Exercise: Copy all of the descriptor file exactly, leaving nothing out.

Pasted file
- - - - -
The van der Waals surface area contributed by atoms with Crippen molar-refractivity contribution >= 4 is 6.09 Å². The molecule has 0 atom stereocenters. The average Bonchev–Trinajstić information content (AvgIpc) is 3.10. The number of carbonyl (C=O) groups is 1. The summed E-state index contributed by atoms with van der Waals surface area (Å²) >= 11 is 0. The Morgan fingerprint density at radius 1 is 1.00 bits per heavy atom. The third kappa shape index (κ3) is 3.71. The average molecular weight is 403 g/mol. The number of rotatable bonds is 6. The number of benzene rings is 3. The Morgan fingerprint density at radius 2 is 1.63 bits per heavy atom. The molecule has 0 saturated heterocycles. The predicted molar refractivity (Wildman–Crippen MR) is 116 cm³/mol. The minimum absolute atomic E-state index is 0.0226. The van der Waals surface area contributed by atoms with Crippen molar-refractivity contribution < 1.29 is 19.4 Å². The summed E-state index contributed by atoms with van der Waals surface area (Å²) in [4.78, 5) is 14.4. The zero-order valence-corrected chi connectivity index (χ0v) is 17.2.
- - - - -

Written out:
The van der Waals surface area contributed by atoms with Crippen molar-refractivity contribution >= 4 is 6.09 Å². The molecule has 0 atom stereocenters. The average Bonchev–Trinajstić information content (AvgIpc) is 3.10. The number of carbonyl (C=O) groups is 1. The summed E-state index contributed by atoms with van der Waals surface area (Å²) >= 11 is 0. The Morgan fingerprint density at radius 1 is 1.00 bits per heavy atom. The third kappa shape index (κ3) is 3.71. The average molecular weight is 403 g/mol. The number of rotatable bonds is 6. The number of benzene rings is 3. The Morgan fingerprint density at radius 2 is 1.63 bits per heavy atom. The molecule has 0 saturated heterocycles. The predicted molar refractivity (Wildman–Crippen MR) is 116 cm³/mol. The minimum absolute atomic E-state index is 0.0226. The van der Waals surface area contributed by atoms with Crippen molar-refractivity contribution < 1.29 is 19.4 Å². The summed E-state index contributed by atoms with van der Waals surface area (Å²) in [4.78, 5) is 14.4. The zero-order valence-corrected chi connectivity index (χ0v) is 17.2.